Scott Walker Gets it Right

Wisconsin Gov. Scott Walker (R) announced yesterday that his state will not participate in the Medicaid expansion under the Affordable Care Act, but he proposed an alternative plan to help reduce the number of uninsured state residents. Wisconsin currently allows childless adults with incomes of up to 200% of the federal poverty level to enroll in Medicaid. Walker’s plan would roll that back to 100% and move those with incomes above 100% of FPL into the federal health insurance exchange. more

As we pointed out in this NCPA report, insurance in the exchange will likely be much better than Medicaid, it is almost all paid for by the federal government, and it will pay higher fees to doctors and hospitals, who would otherwise be inundated by patients paying Medicaid rates.

Comments (5)

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  1. Devon Herrick says:

    In my analysis, many states could move uninsured residents earning above 100% into the exchanges where they would qualify for highly-subsided private coverage. For uninsured individuals earning below 100%, states could decide which populations (and which services) to cover. The US Dept. of Health and Human Services has indicated states who do this will not qualify for the enhanced matching rate (i.e. 100%, falling to 90% in 2019). But these states should still qualify for the standard matching rate, which is probably 60% or better.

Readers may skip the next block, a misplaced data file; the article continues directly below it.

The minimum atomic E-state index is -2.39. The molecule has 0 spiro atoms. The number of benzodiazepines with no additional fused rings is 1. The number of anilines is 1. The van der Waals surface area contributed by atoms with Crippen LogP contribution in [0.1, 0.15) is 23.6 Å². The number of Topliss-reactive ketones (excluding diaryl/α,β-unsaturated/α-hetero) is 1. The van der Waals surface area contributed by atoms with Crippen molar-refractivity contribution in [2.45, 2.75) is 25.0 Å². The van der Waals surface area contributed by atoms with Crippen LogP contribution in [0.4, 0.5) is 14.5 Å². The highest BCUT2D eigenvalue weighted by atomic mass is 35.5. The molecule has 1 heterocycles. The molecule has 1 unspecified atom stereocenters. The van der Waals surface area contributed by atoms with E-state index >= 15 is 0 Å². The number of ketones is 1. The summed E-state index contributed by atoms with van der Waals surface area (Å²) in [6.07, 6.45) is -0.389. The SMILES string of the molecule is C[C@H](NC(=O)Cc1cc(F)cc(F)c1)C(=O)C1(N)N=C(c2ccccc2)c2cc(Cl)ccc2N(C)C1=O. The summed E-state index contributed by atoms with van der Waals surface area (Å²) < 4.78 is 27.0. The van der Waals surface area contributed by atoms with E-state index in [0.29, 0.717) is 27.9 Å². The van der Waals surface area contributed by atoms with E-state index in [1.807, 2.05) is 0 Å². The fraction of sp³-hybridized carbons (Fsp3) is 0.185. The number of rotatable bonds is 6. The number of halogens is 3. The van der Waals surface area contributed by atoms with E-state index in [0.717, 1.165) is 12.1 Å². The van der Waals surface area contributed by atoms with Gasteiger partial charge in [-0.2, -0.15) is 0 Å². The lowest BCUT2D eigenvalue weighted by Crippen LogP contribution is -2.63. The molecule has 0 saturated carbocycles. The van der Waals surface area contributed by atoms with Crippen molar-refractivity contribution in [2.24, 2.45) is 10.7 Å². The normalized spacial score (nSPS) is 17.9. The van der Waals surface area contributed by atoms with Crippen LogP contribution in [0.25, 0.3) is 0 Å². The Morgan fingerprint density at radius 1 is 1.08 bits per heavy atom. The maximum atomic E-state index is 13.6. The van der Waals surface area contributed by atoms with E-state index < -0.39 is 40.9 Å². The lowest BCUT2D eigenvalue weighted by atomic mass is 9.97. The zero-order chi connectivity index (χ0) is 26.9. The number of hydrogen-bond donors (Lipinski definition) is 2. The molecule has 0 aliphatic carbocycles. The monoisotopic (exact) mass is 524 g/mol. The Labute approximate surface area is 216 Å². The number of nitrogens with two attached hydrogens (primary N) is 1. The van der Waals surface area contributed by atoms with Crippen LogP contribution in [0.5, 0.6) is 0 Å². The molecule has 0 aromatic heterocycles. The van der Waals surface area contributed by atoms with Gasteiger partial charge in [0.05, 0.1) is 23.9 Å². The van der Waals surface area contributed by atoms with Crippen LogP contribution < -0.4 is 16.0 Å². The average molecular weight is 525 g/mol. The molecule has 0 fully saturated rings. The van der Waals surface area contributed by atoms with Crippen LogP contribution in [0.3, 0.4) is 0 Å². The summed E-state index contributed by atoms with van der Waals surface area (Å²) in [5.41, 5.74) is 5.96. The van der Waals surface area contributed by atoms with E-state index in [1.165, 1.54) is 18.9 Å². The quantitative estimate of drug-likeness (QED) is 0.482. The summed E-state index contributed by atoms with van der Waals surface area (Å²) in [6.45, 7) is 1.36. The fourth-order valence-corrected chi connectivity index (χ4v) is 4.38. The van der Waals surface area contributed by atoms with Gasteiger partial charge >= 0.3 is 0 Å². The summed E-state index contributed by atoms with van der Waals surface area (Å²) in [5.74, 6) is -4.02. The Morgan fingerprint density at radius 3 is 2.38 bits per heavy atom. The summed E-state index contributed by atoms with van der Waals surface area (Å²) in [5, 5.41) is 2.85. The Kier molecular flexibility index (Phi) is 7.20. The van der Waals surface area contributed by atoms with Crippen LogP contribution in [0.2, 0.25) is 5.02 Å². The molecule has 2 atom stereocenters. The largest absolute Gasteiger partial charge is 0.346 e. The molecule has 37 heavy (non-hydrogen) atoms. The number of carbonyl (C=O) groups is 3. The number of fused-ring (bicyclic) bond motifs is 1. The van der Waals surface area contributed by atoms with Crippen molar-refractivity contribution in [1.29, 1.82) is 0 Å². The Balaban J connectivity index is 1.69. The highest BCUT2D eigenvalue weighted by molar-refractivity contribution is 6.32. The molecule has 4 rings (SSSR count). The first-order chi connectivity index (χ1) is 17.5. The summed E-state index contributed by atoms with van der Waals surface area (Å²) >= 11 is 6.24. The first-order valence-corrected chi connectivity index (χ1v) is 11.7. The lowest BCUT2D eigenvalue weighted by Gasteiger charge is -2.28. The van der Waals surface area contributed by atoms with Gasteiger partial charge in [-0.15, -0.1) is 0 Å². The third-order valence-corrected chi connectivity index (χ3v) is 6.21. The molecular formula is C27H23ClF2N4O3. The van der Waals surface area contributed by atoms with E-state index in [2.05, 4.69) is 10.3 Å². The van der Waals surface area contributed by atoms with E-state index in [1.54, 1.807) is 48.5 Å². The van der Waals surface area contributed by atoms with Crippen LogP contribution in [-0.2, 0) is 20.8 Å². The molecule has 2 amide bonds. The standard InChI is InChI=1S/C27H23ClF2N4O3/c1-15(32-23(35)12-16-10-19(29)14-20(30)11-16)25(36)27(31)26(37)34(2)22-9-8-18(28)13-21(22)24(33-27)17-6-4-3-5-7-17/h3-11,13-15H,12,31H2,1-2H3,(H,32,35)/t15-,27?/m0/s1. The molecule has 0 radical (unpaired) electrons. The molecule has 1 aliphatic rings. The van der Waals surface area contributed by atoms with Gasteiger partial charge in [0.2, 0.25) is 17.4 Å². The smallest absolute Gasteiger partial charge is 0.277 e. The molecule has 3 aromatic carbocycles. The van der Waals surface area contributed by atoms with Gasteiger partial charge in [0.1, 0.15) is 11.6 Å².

2. E. Carr says:

    In my previous searches, I found a lot of cost-effectiveness studies but no cost-benefit analyses of Medicaid expansion. A fair CBA would look not just at the economics of expanding or not expanding Medicaid but also the social costs and any impacts in secondary markets. Such an analysis, thought ultimately subjective, would be useful in framing the debate. From a state perspective, Scott Walker’s move makes a lot of sense and shifts the burden from Wisconsin taxpayers to all taxpayers.

  3. Andrew O says:

    It will be interesting what other states end up deciding on. In terms of cost-effectiveness, seems like the Wisconsin Governor is making the right decisions for his state.

  4. Gabriel Odom says:

    Being from Wisconsin, I am very happy so see this.

  5. H. James Prince says:

    I don’t understand why states see this money as “free” money from the government. The people still pay for it – either from taxes or from higher inflation.

    There is no such thing as a free lunch.